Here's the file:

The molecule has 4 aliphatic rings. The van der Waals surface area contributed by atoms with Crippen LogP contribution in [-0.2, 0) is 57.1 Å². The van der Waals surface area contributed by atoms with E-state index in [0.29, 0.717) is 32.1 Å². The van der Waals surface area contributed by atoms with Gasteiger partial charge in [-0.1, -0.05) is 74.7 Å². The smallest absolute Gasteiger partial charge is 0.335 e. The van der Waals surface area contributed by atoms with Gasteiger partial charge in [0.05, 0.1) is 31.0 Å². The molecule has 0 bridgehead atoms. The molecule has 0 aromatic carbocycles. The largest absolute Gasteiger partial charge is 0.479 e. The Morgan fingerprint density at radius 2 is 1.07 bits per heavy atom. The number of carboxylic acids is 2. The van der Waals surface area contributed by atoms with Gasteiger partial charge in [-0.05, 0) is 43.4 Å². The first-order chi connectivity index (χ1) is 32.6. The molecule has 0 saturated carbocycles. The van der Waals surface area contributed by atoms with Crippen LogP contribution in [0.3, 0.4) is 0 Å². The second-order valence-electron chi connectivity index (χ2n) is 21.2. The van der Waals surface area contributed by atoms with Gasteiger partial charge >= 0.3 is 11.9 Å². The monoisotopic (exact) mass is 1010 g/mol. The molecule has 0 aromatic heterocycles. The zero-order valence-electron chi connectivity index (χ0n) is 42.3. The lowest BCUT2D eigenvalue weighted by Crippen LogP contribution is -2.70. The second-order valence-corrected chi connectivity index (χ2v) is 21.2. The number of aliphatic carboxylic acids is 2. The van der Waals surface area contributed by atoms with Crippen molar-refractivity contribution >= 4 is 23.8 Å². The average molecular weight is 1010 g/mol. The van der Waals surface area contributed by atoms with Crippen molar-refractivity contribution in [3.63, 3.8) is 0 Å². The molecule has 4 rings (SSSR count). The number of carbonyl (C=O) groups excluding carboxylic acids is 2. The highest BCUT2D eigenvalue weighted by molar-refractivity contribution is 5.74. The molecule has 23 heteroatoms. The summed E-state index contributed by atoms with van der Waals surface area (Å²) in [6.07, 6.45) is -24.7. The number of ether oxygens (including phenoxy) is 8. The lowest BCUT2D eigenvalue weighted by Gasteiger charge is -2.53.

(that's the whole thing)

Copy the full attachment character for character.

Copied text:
The molecule has 4 aliphatic rings. The van der Waals surface area contributed by atoms with Crippen LogP contribution in [-0.2, 0) is 57.1 Å². The van der Waals surface area contributed by atoms with E-state index in [0.29, 0.717) is 32.1 Å². The van der Waals surface area contributed by atoms with Gasteiger partial charge in [-0.1, -0.05) is 74.7 Å². The smallest absolute Gasteiger partial charge is 0.335 e. The van der Waals surface area contributed by atoms with Gasteiger partial charge in [0.05, 0.1) is 31.0 Å². The molecule has 0 bridgehead atoms. The molecule has 0 aromatic carbocycles. The largest absolute Gasteiger partial charge is 0.479 e. The Morgan fingerprint density at radius 2 is 1.07 bits per heavy atom. The number of carboxylic acids is 2. The van der Waals surface area contributed by atoms with Gasteiger partial charge in [-0.05, 0) is 43.4 Å². The first-order chi connectivity index (χ1) is 32.6. The molecule has 0 saturated carbocycles. The van der Waals surface area contributed by atoms with Crippen LogP contribution in [0.3, 0.4) is 0 Å². The second-order valence-electron chi connectivity index (χ2n) is 21.2. The van der Waals surface area contributed by atoms with Gasteiger partial charge >= 0.3 is 11.9 Å². The monoisotopic (exact) mass is 1010 g/mol. The molecule has 0 aromatic heterocycles. The zero-order valence-electron chi connectivity index (χ0n) is 42.3. The lowest BCUT2D eigenvalue weighted by Crippen LogP contribution is -2.70. The second-order valence-corrected chi connectivity index (χ2v) is 21.2. The number of aliphatic carboxylic acids is 2. The van der Waals surface area contributed by atoms with Crippen molar-refractivity contribution >= 4 is 23.8 Å². The average molecular weight is 1010 g/mol. The van der Waals surface area contributed by atoms with Crippen molar-refractivity contribution in [3.63, 3.8) is 0 Å². The molecule has 4 rings (SSSR count). The number of carbonyl (C=O) groups excluding carboxylic acids is 2. The highest BCUT2D eigenvalue weighted by molar-refractivity contribution is 5.74. The molecule has 23 heteroatoms. The summed E-state index contributed by atoms with van der Waals surface area (Å²) in [6.07, 6.45) is -24.7. The number of ether oxygens (including phenoxy) is 8. The lowest BCUT2D eigenvalue weighted by Gasteiger charge is -2.53.